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Striped Coralroot (Corallorhiza striata) is another orchid that doesn’t photosynthesize but instead is a parasite. No green no chlorophyll.

 

I love the bat boxes at English Camp. It’s like someone took a tamper and squeezed them in as tight as possible.

6/20 – This same group, a quite enjoyable troop of hikers from California, another employee of my company and myself are all standing at the Cattle Point lighthouse when my scanning binocular view takes in a strange shape wobbling in Haro Strait. A male orca’s dorsal fin! This is much more fun than simply locating them by following the ridiculous stream of whale watching boats in their arc of lawful observance that still screams paparazzi. We had a couple nice breaches. I get why people are so obsessed with them, enough to have convenient notions that their trailing doesn’t influence orca behavior. I’m glad people get education about the whales by boat and get to gawk at some megafauna the same time. I still don’t feel quite right about all those boats at once.

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A male orca (T-19b) from a distance. Even from afar they’re stunning animals.

 

No one else cares (or so I decide without telling anyone), that I’ve started seeing lots of Red Crossbills lately. And I had my first Rhinoceros Auklet at Cattle Pass (I wonder if they are always out in the Haro, fishing for their young back on islands in the Strait of Juan de Fuca), while watching the whales. And my first Heermann’s Gull flies by. I stick to the birds, I can see them with much less intrusion on their lives.

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Heermann’s Gulls (Larus heermanni) on the North side of Stewart Island.

 

6/22 – The longest day passed, my only time to write and think is on the ferry. Work is full steam ahead, so I relish these moments between Shaw and San Juan. Generally I try to decide where I sit based on what I want to see. Do I hope to catch a glimpse of Baker and later South to the Olympics in early morning light? Or do I want to see the Wasp Island scattering along Orcas and look North into San Juan Channel and see the distant Gulf Islands? (More importantly, are there pretty girls on the boat; in the same paragraph in the journal I also ask if I am becoming a misanthrope.) I won’t be digging in the dirt much this summer, that has become apparent, so I’ll have to settle for scarce moments to write and splashes of salt water as substitute for dirt under my fingernails.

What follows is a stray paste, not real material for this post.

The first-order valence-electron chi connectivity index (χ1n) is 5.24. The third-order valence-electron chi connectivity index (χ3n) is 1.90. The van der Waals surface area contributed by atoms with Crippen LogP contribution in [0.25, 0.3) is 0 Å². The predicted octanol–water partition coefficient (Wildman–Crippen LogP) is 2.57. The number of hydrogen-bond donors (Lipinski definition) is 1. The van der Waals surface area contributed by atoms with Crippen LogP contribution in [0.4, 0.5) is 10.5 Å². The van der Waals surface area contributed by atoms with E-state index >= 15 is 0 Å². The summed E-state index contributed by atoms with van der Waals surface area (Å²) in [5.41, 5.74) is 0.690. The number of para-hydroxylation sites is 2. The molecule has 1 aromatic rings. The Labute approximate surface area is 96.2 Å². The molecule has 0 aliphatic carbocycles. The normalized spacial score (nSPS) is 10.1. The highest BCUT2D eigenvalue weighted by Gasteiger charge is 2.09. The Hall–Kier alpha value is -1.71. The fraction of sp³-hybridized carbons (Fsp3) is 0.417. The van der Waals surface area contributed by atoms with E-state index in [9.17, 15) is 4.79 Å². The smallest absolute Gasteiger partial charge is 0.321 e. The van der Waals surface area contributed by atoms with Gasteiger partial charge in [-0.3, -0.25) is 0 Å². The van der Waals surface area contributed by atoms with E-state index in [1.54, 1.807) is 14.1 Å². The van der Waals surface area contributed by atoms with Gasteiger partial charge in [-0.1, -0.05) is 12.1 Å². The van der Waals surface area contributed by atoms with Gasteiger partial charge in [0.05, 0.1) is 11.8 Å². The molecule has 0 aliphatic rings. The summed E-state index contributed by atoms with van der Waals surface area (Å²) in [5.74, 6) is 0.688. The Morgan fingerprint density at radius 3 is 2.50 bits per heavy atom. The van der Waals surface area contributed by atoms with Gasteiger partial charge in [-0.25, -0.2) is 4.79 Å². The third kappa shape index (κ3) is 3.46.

6/28 – The past six days I was slave to work but I was able to step foot on two new islands. Gossip Island is one of the rocks that is owned by the BLM where we routinely will eat lunch en route to and from the other new place Stewart Island (as I’ll come to know well in a few weeks). We camped at Prevost Harbor on the North side of the island, with Pender and Saturna Islands looming from across Boundary Pass.

During this week I felt the monotonous drain of crossing a large body of water in a slow boat. The distant shore never seems close until you are on top of it. I heard the collective breath of hundreds of Harbor Porpoise foraging in the tumult of eddies below Lovers Leap at Turn Point. I listened to Western Screech Owls and hoped that the screaming young Barred Owls I could also hear would never find their younger cousins a tempting prey. I found myself resenting people who complained about bird song early in the morning and with no outlet or room to question such thoughts, I grew more resentful.

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Looking toward Mt. Baker from Prevost Harbor on Stewart Island.

 

6/30 – I can’t believe it (but I knew it before it happened), there are so few bird songs this morning. No Swainson’s Thrushes nor Townsend’s Warblers whisper from the trees. The damned towhee is still headbutting the window and managed to scare off both my first Black-headed Grosbeak and Red Crossbills at the feeder with his thrashing about. I even had Red-winged Blackbirds visit, a total surprise looking at the surrounding forest. It’s quiet but the songbirds aren’t gone just yet, they’re just busy raising young or recuperating from parenthood.

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The bane of my existence spring to fall, a male towhee who wouldn’t let up attacking the window.